We could get hung up on good, neu­tral, and bad, but let’s just un­der­stand them for now as rel­a­tive terms in the sense of the brain as con­trol sys­tem, where “good” sig­nals bet­ter pre­dic­tion or oth­er­wise mov­ing to­wards a set point and “bad” sig­nals worse pre­dic­tion or mov­ing away from a set point. Then in this model we could say that to value some­thing is to sense it and send a sig­nal out to the rest of the brain that it is good. Thus to “have a value” is to ob­serve a pat­tern of ac­tion that senses that pat­tern to be good. To re­turn to the ex­am­ple of valu­ing al­tru­ism, when a per­son who val­ues al­tru­ism acts in a way that pat­tern matches to al­tru­ism (maybe “benefits oth­ers” or some­thing similar), the brain senses this pat­tern to be good and feeds that sig­nal back into it­self fur­ther ha­bit­u­at­ing ac­tions that match the al­tru­ism pat­tern. It is this ha­bit­u­a­tion that we are point­ing to when we say we “have” a value.

Aside: How any in­di­vi­d­ual comes to sense any par­tic­u­lar pat­tern, like al­tru­ism, to be good, neu­tral, or bad is an in­ter­est­ing topic in and of it­self, but we don’t need that par­tic­u­lar gear to con­tinue dis­cussing value drift, so this is where the model bot­toms out for this post.

We can now un­der­stand value drift to mean changes in ha­bit­u­a­tions or pat­terns of ac­tion over time. I re­al­ize some of my read­ers will throw their hands up at this point and say “why did we have to go through all that just to get back to where we started?!?”, but the point was to un­pack value drift so we can un­der­stand it as it is, not as we think it is. And as will be­come clear in the fol­low­ing anal­y­sis, that un­pack­ing is key to un­der­stand­ing why value drift seems an odd thing to worry about to me.

Values adrift

My ex­pla­na­tion of valu­ing im­plies that val­ues-as-things are af­ter-the-fact reifi­ca­tions drawn from the ob­ser­va­tion of ac­cu­mu­lated effects of in­di­vi­d­ual ac­tions, and as such val­ues can­not them­selves di­rectly drift be­cause they are down­stream of where change hap­pens. The changes that will be­fall these reifi­ca­tions that we call “val­ues” hap­pen mo­ment to mo­ment, ac­tion to ac­tion, where each par­tic­u­lar ac­tion taken will only later be ag­gre­gated to form a pat­tern that can be ex­pressed as a value, and even then that value ex­ists only by virtue of on­tol­ogy be­cause it is an in­fer­ence from ob­ser­va­tion. Thus when val­ues “drift” it’s about as mean­ingful as say­ing the draw­ings of con­ti­nents “drift” over ge­olog­i­cal time: it’s sort of true, but only mean­ingful so long as un­der­stand­ing re­mains firmly grounded in the phe­nom­ena be­ing pointed to, and un­like with maps of ge­og­ra­phy maps of mind are more eas­ily con­fused for mind it­self.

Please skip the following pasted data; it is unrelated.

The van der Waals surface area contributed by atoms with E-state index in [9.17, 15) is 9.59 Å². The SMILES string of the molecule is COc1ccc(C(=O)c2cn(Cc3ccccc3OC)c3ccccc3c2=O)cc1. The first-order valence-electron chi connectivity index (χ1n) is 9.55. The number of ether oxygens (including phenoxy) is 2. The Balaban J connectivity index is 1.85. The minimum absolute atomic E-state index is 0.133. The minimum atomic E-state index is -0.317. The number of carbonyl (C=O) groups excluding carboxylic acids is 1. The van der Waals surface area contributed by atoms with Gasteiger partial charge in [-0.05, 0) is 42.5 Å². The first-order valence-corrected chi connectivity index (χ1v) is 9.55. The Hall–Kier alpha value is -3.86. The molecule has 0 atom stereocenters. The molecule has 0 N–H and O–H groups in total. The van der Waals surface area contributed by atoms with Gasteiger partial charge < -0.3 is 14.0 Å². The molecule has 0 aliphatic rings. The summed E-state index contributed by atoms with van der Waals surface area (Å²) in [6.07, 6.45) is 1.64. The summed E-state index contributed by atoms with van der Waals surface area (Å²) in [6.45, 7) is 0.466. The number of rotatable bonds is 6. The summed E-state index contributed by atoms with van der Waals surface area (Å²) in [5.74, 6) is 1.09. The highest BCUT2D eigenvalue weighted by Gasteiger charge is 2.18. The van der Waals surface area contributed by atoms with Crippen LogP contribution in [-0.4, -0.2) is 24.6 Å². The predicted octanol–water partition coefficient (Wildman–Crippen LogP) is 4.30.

What in­stead drifts or changes are ac­tions, al­though say­ing they drift or change is wrought be­cause it sup­poses some sta­ble view­point from which to ob­serve the change, yet ac­tions, via the prefer­ences that cause us to choose any par­tic­u­lar ac­tion over all oth­ers, are con­tin­u­ously de­pen­dent on the con­di­tions in which they arise be­cause what we sense (value, judge, as­sess) is con­di­tional on the en­tire con­text in which we do the sens­ing. So it is only out­side the mo­ment, whether be­fore or af­ter, that we judge change, and so change is also on­tolog­i­cally bound such that we can find no change if we look with­out on­tol­ogy. In this sense change and drift in ac­tions and pat­terns of ac­tion ex­ist but are not real: they are in the map, but not the base ter­ri­tory.

Does that mat­ter? I think it does, be­cause we can be con­fused about on­tol­ogy, con­fu­sion can only arise via on­tol­ogy, and sens­ing/​valu­ing is very near the root of on­tol­ogy gen­er­a­tion, so our un­der­stand­ing of what it means to value is mostly con­tam­i­nated by valu­ing it­self! Cer­tainly by the time we put words to our thoughts we have already sensed and passed judge­ment on many phe­nom­ena, and that means that when we talk about value drift we’re talk­ing from a mo­ti­vated stance where val­u­a­tion heav­ily shaped our per­spec­tives, so I find it not at all odd that valu­ing would find a way to make it­self and its prod­ucts sta­ble points within con­cept space such that it would feel nat­u­ral to worry that they might drift, and that drift­ing and change in val­ues would evap­o­rate with­out sens­ing feed­back loops to prop them up!

This is not to an­thro­po­mor­phize valu­ing, but to point out the way it is prior to and self-in­cen­tivized to mag­nify its ex­is­tence; it’s like a sub­agent car­ry­ing out its own goals re­gard­less of yours, and it’s so good at it that it’s shaped your goals be­fore you even knew you had them. And when we strip away ev­ery­thing pos­te­rior to valu­ing we find no mechanism by which value can change be­cause we can’t even con­cep­tu­al­ize change at that point, so we are left with valu­ing as a pure, mo­men­tary act that can­not drift or change be­cause it has no frame to drift or change within. So when I say value drift is odd to me this is what I mean: it’s ex­ists as a func­tion of valu­ing, not of valu­ing it­self, and we can find no place where value change oc­curs that is not tainted by the eval­u­a­tions of sens­ing.